With this, the Government will leave the national refining system operating at 86% of its capacity in 2024, according to its calculations. However, it has not clarified whether this will translate into hard cash for the public coffers.
“It is a great challenge. I don’t see how they are going to finance public spending, another tax reform would be necessary or for the economy to grow more, but that is not happening, ”warned Arturo Carranza, an energy sector analyst.
On October 26, the Senate of the Republic endorsed the Tax Reform for 2022 with which it intends to improve collection.
Among other things, All adults over 18 years of age are obliged to register with the Treasury; accountants must report non-compliance by the companies they audit; banks will have to inform the government about cash deposits and companies will no longer be able to donate more than 7% of their profits to altruistic works.
However, for many, the money for those changes will not be significant. Until 2021, Mexico’s collection was the lowest in the Organization for Economic Cooperation and Development (OECD) and even lower than the average in Latin America, which is 20%.
The International Monetary Fund suggests incorporating the payment of taxes to street vendors and that tax exemptions on food and medicines be reduced, actions that the entire Mexican political class has refused because it reduces popularity.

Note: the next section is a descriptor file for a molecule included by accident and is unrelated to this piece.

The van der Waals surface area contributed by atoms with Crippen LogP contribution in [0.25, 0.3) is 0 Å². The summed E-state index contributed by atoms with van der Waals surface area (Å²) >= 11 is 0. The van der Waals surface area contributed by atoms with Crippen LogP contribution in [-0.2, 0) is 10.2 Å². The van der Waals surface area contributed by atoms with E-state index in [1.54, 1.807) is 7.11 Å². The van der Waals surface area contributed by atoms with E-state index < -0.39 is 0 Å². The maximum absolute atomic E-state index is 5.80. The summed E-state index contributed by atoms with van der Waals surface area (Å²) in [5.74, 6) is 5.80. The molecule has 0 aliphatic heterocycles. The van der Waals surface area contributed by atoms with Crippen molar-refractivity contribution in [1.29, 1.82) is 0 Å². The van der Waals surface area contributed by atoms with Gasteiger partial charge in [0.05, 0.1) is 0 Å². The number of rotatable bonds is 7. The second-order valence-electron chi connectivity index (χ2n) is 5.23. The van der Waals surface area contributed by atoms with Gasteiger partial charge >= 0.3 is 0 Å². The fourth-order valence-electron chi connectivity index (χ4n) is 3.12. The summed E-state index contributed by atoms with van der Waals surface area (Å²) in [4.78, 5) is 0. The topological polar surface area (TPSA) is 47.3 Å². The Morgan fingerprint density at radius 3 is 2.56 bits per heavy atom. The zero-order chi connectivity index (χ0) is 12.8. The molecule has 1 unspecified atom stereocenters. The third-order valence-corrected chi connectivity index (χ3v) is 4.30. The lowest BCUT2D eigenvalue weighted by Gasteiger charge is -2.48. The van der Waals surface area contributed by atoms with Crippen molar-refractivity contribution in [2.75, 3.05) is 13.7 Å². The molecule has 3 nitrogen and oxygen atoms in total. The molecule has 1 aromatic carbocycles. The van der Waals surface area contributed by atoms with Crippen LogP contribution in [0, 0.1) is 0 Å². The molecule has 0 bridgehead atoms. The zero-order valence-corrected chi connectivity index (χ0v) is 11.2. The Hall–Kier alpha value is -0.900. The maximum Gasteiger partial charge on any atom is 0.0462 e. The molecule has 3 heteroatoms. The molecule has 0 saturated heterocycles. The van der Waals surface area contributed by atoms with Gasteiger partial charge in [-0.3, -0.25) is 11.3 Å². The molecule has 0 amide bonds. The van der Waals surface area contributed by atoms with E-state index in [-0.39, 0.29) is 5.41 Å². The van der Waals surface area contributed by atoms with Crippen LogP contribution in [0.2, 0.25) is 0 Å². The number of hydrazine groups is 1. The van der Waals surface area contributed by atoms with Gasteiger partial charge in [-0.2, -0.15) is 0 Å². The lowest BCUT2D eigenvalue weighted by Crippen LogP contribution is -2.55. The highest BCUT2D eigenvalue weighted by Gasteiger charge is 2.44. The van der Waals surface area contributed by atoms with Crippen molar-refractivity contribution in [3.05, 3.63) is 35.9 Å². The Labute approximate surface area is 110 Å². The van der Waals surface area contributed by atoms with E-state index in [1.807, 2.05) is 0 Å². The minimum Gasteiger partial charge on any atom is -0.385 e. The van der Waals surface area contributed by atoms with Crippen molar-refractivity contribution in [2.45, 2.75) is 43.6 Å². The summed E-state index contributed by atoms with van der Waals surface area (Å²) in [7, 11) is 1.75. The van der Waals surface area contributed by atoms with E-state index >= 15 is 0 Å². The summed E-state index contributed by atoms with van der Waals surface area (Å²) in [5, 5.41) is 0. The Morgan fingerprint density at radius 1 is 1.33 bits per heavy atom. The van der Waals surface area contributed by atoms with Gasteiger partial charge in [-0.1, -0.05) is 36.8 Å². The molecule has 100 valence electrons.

The fact is that as things are, “there is no indicator of the internal economy that is strong by itself and that could substitute the resource from oil,” observes the analyst Martínez. Therefore, he adds, “it is very dangerous to stop exporting fuel and if there is not something to replace it there will be an impact.”
Of the total money that the country currently collects, 56% is for mandatory expenses by law: 30% for the states; 19.06% pensions and retirements including Welfare pensions for the Elderly, and for People with Disabilities and 8.5% interest for the public debt already acquired.
As these expenses are mandatory, it is anticipated that the impact could be among the other non-mandatory expenses that absorb a significant part of the egredos budget, but that can be reduced. These are the expenses for Pemex and the Federal Electricity Commission or the expenses of the federal agencies.
The energy sector is a priority for the current government. In fact, he already announced that Pemex will require two more mega-budgets to finish rebuilding some other projects.
Among them, the Lakach field, a deepwater gas field in the Gulf of Mexico that was suspended in 2016 despite having invested 1.39 billion dollars in it, as well as maintaining proven hydrocarbon reserves at an average of 7 billion dollars. barrels.
Thus the cut is expected in the bureaucracy and other services. Hence the bad feeling of Rafael Brito and more than a million federal workers. “They are not going to sacrifice to other sectors that give more popularity,” he warns.